Today, State Representatives Jonathan Dever (R-Madeira) and Robert McColley (R-Napoleon) have announced that the Ohio Senate has passed House Bill 132. That legislation, which Dever and McColley sponsored, grants consumer protections for the millions of Ohioans who participate in fantasy sports contests, as well as providing sensible standards to ensure the industry operates in a transparent and accountable manner.

House Bill 132 was developed and carefully drafted in coordination with Attorney General Mike DeWine’s office, the Ohio Casino Control Commission, stakeholders from the fantasy sports industry and Ohio fantasy sports participants.

“I am pleased to see the Ohio Senate take action on this important legislation to protect millions of Ohio consumers,” Dever said. “It is critical that common-sense protections are in place for fantasy contest participants, while maintaining an environment that allows this emerging industry to grow within our state.”

The legislation updates antiquated state laws to make it clear fantasy contests are legal in Ohio and installs important consumer protections. Together, these reforms aim to create a clear set of regulations fantasy sports companies must follow to operate in Ohio. Ten other states have recently passed similar legislation, and dozens of other states are moving in the same direction.

“House Bill 132 takes steps to protect the rights of millions of Ohioans who engage in the fantasy contest industry,” McColley said. “This bill strikes a balance of consumer protections and economic growth, ensuring that all fantasy sports businesses, large and small, continue to operate and thrive in our state.”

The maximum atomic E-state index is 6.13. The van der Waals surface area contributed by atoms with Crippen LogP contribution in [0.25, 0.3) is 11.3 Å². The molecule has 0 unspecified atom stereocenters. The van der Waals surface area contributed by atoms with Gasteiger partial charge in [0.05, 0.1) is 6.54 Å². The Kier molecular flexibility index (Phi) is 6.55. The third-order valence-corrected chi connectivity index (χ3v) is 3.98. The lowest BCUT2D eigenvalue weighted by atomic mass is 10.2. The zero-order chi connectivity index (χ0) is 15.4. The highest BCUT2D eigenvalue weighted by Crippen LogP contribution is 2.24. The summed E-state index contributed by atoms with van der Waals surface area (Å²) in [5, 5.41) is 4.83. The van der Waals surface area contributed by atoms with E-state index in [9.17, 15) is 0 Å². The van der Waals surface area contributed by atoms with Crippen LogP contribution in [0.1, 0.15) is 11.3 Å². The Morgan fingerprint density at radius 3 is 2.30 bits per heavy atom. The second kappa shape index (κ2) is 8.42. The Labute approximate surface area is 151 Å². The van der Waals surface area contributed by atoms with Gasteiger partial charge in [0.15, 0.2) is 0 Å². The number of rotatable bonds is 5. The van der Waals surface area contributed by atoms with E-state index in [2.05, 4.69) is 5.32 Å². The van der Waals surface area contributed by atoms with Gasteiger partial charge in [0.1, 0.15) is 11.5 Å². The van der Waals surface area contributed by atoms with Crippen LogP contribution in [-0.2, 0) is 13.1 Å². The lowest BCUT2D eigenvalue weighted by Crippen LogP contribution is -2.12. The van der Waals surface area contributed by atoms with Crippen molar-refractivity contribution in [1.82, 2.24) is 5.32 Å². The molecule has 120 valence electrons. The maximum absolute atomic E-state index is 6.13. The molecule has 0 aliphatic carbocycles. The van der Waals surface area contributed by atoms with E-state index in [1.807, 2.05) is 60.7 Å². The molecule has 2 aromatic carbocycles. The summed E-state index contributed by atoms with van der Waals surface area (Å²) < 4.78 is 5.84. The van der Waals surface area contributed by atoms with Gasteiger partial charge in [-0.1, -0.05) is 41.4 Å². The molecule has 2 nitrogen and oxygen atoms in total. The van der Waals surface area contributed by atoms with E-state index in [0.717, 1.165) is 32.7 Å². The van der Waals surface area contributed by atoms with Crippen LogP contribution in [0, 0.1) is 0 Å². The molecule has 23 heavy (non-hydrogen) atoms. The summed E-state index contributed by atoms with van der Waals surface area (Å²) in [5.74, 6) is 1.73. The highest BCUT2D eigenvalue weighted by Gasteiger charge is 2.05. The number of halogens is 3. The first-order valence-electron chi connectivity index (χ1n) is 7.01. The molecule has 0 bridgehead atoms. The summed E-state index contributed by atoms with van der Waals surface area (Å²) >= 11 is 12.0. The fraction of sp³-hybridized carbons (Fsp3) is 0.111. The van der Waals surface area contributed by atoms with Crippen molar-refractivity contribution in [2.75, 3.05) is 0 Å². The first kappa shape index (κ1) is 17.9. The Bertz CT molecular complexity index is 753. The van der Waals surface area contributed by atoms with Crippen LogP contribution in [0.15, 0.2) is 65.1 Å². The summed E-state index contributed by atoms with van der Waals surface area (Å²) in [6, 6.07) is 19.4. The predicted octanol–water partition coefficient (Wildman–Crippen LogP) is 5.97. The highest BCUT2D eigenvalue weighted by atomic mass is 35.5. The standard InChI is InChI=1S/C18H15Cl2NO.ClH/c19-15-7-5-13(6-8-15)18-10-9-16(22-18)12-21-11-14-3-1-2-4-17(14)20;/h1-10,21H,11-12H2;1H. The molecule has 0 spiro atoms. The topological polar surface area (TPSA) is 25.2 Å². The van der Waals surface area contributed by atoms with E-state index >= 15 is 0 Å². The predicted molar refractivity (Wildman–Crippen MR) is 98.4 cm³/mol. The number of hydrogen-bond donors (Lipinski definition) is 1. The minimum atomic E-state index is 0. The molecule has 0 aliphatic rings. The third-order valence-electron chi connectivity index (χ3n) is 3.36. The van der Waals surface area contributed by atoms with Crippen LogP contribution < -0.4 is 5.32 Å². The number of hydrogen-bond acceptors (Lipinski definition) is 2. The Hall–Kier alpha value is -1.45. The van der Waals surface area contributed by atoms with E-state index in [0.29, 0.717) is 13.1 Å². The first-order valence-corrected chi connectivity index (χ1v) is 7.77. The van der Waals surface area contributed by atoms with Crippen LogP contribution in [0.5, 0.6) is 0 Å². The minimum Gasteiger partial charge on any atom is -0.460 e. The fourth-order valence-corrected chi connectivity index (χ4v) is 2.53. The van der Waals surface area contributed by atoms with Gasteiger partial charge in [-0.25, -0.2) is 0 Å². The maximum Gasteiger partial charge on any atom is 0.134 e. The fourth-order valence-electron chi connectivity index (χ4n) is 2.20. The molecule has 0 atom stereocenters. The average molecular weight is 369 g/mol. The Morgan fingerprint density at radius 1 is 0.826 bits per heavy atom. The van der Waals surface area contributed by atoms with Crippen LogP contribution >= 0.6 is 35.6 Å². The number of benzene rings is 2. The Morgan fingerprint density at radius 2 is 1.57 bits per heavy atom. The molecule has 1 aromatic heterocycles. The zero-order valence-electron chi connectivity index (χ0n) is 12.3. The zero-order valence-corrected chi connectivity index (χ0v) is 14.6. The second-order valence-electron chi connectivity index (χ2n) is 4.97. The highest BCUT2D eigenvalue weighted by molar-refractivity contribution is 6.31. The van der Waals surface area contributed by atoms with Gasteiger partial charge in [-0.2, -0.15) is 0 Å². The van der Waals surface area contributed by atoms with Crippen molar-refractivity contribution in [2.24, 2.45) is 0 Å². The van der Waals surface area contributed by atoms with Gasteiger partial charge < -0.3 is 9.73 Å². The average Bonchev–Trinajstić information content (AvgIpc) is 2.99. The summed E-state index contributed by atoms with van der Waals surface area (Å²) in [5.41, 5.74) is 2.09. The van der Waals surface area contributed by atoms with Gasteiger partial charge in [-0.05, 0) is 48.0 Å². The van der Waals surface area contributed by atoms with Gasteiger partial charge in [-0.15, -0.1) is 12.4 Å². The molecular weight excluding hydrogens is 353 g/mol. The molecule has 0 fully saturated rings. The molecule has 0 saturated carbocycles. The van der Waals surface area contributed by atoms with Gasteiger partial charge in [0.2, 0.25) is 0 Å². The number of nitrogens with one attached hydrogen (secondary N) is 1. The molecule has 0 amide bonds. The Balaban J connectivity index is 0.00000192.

HB 132 defines a “fantasy contest” by using the guidelines already defined in federal law (The Unlawful Internet Gambling Enforcement Act of 2006.), which specifically states fantasy contests are legal contests of skill. This would remove any doubt about the legality of fantasy contests in Ohio. It also installs light-touch consumer protection regulations that all companies operating fantasy sports contests in Ohio must follow, utilizing rules established and enforced by the Ohio Casino Control Commission.

Other provisions include:

  • Ensuring players are 18 or older

  • Requiring all fantasy game operators to be licensed by the state

  • Offering introductory on-boarding for new players

  • Prohibiting any contest based on a collegiate or high school sport or athletic event

  • Restricting employees of fantasy sports contest companies from playing

  • Requiring “highly experienced players” to be clearly identified for all users to see

  • Disclosing the number of entries a player may submit to each contest and the number of total entries allowed for each contest

  • Taking measures to protect the privacy and online security of players and their accounts

  • Keeping player funds separate from operating funds, ensuring player money is accessible at all times

The bill now returns to the Ohio House where it awaits further consideration and a potential concurrence vote.

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